Discussing Sea Grapes, UB Students Conduct Presentation in Japan

Sea Grapes

Besides being a food ingredient, sea grapes have the potential to become functional food ingredients. This research was conducted by a team from the Faculty of Medicine, Universitas Brawijaya, which consisted of three lecturers and nine students examining the benefits of sea grapes harvested from the waters of Mantehage, North Sulawesi.

According to Piko Satria Augusta, a member of the research team, sea grapes have a lot of potential. “Sea grapes can be processed like kombucha tea, which is a fermented tea that is rich in antioxidants and polyphenols. However, unfortunately it is still not widely known by the public, “he said.

Aside from being a functional food ingredient, added this Medical Education student, sea grapes can also be a therapy against cancer. “Sea grapes themselves are rich in anti-oxidants, and can be anticancer drugs. This research has also been tested using mice. Even though it is still in the research stage, there have been articles published in journals. In addition, our research has also received an Intellectual Property Rights certificate from the Directorate General of Intellectual Property, Ministry of Justice and Human Rights,” he explained.

The results of research on sea grapes have been published in the Journal of Cell and Health Research (JCHR). In this journal, it is stated that there is an increase in total cholesterol, triglycerides and HDL and low LDL, which plays a role in the process of carcinogenesis. The team concluded that there was a decrease in LDL and triglyceride levels and an increase in HDL after sea grape supplementation. From this research, sea grapes have the potential to become a functional food against breast cancer. Currently, research on sea grapes still needs further development. “Currently, research on sea grapes still needs further development,” said the 2019 batch student.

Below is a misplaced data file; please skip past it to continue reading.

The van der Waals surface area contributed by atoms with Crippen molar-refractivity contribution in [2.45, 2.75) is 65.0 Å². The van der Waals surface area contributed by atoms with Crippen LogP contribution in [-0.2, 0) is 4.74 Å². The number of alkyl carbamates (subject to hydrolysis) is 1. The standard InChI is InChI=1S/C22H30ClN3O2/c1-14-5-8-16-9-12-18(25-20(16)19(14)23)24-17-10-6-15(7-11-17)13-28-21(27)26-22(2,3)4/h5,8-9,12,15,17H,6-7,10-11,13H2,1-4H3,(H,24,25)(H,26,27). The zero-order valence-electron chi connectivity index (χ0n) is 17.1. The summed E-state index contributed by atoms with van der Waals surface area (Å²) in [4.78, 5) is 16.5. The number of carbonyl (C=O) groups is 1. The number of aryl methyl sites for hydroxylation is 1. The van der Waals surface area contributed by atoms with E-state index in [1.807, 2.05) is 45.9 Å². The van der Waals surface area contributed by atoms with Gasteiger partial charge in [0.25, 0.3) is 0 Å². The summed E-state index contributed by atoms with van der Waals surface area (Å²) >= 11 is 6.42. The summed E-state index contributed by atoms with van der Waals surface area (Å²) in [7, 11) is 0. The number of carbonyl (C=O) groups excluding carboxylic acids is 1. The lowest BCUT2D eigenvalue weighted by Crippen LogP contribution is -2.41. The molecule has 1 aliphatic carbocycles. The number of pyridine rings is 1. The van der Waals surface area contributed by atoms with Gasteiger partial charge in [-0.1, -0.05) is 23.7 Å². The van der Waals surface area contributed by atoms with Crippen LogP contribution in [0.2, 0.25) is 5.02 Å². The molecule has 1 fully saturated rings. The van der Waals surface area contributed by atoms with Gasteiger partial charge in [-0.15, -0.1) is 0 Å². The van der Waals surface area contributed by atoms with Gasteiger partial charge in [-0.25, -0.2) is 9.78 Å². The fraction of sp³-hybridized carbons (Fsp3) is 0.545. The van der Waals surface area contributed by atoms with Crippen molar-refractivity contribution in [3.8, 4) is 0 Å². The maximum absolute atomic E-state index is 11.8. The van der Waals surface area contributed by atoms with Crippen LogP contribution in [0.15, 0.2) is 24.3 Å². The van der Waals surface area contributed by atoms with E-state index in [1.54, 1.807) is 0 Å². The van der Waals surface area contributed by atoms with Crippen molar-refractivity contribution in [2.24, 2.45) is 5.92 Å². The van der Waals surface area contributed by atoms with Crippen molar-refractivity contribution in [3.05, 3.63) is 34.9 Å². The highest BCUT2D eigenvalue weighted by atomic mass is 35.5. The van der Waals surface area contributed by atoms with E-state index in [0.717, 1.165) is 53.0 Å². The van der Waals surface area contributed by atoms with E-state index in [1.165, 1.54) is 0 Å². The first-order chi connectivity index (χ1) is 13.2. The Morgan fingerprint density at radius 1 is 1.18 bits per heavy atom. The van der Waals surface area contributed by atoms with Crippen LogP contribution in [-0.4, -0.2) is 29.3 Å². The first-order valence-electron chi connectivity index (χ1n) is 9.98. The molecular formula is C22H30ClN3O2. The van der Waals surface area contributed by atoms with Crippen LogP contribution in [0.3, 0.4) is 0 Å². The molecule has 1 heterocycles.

Through this research, Piko with Muhammad Yusuf and dr. Happy Kurnia Permatasari, Ph.D had the opportunity to speak at the International Union of Nutritional Sciences (IUNS), in early December. This event, added Piko, is an international agenda that is held every four years in Tokyo, Japan.

“This year, UB sent two delegates in the poster presentation branch,” he explained. In addition to the presentation, UB delegation also took part in the Luncheon Seminar, as the final part of the ICN series. “We also had a discussion about research between poster presenters,” he concluded. [Humas UB/ Trans. Iir]